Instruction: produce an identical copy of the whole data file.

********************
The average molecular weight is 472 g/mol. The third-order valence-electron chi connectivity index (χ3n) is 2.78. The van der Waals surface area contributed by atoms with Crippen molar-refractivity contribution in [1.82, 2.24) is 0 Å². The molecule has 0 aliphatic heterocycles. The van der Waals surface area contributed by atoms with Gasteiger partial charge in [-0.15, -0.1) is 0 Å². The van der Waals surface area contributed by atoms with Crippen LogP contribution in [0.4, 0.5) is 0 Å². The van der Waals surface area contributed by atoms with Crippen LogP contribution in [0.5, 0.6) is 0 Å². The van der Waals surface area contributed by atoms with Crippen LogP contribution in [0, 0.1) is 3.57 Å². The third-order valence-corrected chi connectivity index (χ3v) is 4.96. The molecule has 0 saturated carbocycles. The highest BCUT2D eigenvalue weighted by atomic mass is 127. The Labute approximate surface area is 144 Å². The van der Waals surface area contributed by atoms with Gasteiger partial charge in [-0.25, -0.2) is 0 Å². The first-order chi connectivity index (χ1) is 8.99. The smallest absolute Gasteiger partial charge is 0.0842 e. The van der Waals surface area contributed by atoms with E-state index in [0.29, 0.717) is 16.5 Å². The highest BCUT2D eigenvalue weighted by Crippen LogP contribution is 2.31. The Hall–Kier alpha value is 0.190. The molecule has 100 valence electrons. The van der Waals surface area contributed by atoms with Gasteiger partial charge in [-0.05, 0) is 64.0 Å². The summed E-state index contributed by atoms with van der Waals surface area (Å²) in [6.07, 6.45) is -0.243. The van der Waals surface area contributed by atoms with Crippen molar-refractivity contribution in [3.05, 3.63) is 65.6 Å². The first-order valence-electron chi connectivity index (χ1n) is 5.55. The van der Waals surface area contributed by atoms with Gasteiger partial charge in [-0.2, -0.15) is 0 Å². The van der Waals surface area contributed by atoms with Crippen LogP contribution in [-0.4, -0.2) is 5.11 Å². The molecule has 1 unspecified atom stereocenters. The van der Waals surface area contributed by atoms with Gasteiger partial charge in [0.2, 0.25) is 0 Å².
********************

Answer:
The average molecular weight is 472 g/mol. The third-order valence-electron chi connectivity index (χ3n) is 2.78. The van der Waals surface area contributed by atoms with Crippen molar-refractivity contribution in [1.82, 2.24) is 0 Å². The molecule has 0 aliphatic heterocycles. The van der Waals surface area contributed by atoms with Gasteiger partial charge in [-0.15, -0.1) is 0 Å². The van der Waals surface area contributed by atoms with Crippen LogP contribution in [0.4, 0.5) is 0 Å². The van der Waals surface area contributed by atoms with Crippen LogP contribution in [0.5, 0.6) is 0 Å². The van der Waals surface area contributed by atoms with Crippen LogP contribution in [0, 0.1) is 3.57 Å². The third-order valence-corrected chi connectivity index (χ3v) is 4.96. The molecule has 0 saturated carbocycles. The highest BCUT2D eigenvalue weighted by atomic mass is 127. The Labute approximate surface area is 144 Å². The van der Waals surface area contributed by atoms with Gasteiger partial charge in [-0.25, -0.2) is 0 Å². The first-order chi connectivity index (χ1) is 8.99. The smallest absolute Gasteiger partial charge is 0.0842 e. The van der Waals surface area contributed by atoms with E-state index in [0.29, 0.717) is 16.5 Å². The highest BCUT2D eigenvalue weighted by Crippen LogP contribution is 2.31. The Hall–Kier alpha value is 0.190. The molecule has 100 valence electrons. The van der Waals surface area contributed by atoms with Gasteiger partial charge in [-0.05, 0) is 64.0 Å². The summed E-state index contributed by atoms with van der Waals surface area (Å²) in [6.07, 6.45) is -0.243. The van der Waals surface area contributed by atoms with Crippen molar-refractivity contribution in [3.05, 3.63) is 65.6 Å². The first-order valence-electron chi connectivity index (χ1n) is 5.55. The van der Waals surface area contributed by atoms with Gasteiger partial charge in [-0.2, -0.15) is 0 Å². The van der Waals surface area contributed by atoms with Crippen LogP contribution in [-0.4, -0.2) is 5.11 Å². The molecule has 1 unspecified atom stereocenters. The van der Waals surface area contributed by atoms with Gasteiger partial charge in [0.2, 0.25) is 0 Å².